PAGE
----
POLICE have launched a hate crime investigation after flyers were posted publicising a notorious white supremacist movement.

Advertising the Church of Creativity, a movement historically linked to far-right terrorism in the US, the leaflets were stuck on to bus stops and posted into letter boxes.

The leaflet calls on recipients to join the “religion” with the words: ‘It is fight or die: What will you do, white man?’

Among the messages included on the flyer include a passage equating non-white immigration with “white genocide”.

The Argus has received reports of the flyers appearing in Ditchling Road and Osborne Road, both in Brighton.

Police said they were investigating how widely they had been distributed.

A force spokesman said: “We were contacted on April 1 to a report of racially offensive posters being put up at bus stops and delivered to homes in Brighton.

“We are currently investigating how many posters have been distributed and where.

“The incident is being investigated as a hate crime.”

One man who saw the flyer in bus stops in Ditchling Road, said: “I felt shocked to see this kind of thing.

“Brighton is a multi-racial place. We have a good reputation.”

Founded by Ben Klassen in 1973 as the Church of the Creator, the ‘religion’s’ third high priest, Matthew Hale, was jailed in 2005 for plotting to kill a US judge.

Other members were also convicted of violent offences in the 1990s.

James Mac, from the Church of Creativity Britain, said the group did not “promote, tolerate nor incite illegal activity,” adding it “advocates racial separation – the very opposite of white supremacy”.

However, its poster claims the “white race is nature’s finest” and Mr Mac said supporters regard the white race as the “pinnacle of evolution”.

Mr Mac told The Argus the church “cannot disclose the identity of the person posting the flyers, but the more people the better”.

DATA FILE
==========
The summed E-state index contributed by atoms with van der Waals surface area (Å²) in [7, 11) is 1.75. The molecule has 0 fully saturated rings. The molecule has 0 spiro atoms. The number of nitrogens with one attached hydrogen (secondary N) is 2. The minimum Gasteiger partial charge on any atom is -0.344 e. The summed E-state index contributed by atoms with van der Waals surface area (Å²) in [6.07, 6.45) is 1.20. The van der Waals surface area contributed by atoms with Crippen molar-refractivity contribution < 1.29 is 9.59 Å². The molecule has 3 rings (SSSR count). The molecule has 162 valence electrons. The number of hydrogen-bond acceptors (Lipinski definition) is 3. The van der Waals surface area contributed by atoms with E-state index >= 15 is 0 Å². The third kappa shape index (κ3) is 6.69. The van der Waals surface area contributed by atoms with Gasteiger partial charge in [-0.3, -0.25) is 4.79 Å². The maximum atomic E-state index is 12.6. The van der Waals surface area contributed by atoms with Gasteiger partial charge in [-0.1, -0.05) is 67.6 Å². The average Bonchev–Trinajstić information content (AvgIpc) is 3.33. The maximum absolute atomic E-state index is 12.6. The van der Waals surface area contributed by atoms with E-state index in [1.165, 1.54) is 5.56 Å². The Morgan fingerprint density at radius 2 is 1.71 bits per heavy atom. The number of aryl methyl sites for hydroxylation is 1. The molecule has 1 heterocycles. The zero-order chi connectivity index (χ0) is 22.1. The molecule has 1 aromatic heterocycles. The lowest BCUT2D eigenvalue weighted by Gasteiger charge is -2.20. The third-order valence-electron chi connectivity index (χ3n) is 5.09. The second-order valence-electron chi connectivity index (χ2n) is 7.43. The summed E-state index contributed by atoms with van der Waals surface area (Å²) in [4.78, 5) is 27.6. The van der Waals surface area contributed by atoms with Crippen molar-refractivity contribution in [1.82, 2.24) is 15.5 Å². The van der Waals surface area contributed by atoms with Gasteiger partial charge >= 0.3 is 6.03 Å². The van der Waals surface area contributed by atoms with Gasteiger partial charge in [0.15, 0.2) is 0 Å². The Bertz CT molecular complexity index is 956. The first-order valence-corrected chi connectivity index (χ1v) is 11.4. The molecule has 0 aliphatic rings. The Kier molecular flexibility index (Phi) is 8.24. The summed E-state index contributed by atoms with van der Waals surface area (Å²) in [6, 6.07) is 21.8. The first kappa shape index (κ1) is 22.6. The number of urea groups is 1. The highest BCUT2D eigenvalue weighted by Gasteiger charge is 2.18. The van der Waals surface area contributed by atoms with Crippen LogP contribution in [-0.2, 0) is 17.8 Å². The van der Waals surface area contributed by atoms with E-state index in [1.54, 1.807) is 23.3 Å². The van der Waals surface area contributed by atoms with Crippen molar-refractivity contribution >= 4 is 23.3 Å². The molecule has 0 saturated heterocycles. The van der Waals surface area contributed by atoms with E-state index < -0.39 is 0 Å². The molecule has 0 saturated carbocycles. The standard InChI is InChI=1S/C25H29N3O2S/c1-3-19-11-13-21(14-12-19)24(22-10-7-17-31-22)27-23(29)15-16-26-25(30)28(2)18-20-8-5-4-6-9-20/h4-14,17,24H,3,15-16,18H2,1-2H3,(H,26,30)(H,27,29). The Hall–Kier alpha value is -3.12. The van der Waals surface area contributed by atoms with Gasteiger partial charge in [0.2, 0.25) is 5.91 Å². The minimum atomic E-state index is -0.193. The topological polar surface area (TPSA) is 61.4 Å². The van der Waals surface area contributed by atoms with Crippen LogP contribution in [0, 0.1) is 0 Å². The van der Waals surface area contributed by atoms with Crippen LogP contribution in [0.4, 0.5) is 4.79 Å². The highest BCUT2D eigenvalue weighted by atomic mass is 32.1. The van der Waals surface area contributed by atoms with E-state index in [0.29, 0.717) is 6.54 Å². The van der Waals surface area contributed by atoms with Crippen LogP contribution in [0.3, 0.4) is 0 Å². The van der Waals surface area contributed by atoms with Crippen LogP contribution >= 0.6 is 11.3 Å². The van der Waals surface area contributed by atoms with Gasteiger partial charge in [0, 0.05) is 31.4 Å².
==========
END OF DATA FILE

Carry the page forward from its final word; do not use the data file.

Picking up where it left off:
He added: “We cannot say exactly how many are in Brighton, only that there are many hundreds of Creativity adherents throughout Britain and we are growing rapidly.”

The leaflets also appeared on the streets of Liverpool and Merseyside in March.

A Sussex Police spokesman said the Church of Creativity Britain is not on the list of proscribed terror groups and organisations in the UK.

The American 'Creativity' religion

The movement was founded in 1973 as the Church of the Creator (COTC), by Ben Klassen, a former Florida state legislator.

Among its 16 Commandments are the words: “It is our sacred goal to populate the lands of this earth with white people exclusively.”

In 1986, Carl Messick, the church’s ‘security chief,’ fired at a Georgia couple who accidentally drove on to the COTC grounds. He was jailed for seven years.

In 1991, black sailor Harold Mansfield was shot in a parking lot by George Loeb, a ‘reverend’ in the church, who was jailed for life.

In 1990, Jeremiah Knesal and Wayne Wooten, described by the FBI as COTC members, pleaded guilty to bombing the office of a black civil rights group.

In 1993 Klassen committed suicide and Dr Rick McCarty took over the role as the head of the ‘church’.

In 1995 new leader Matthew Hale renamed the group the World Church of the Creator.

In 1999 COTC adherent Benjamin Smith shot two people and killed nine others in a drive-by shooting.

In 2003 the church split into small groups known as the Church of Creativity.

In 2005 Hale was jailed for conspiracy to murder the judge who was presiding over a copyright battle with the church after an internal disagreement.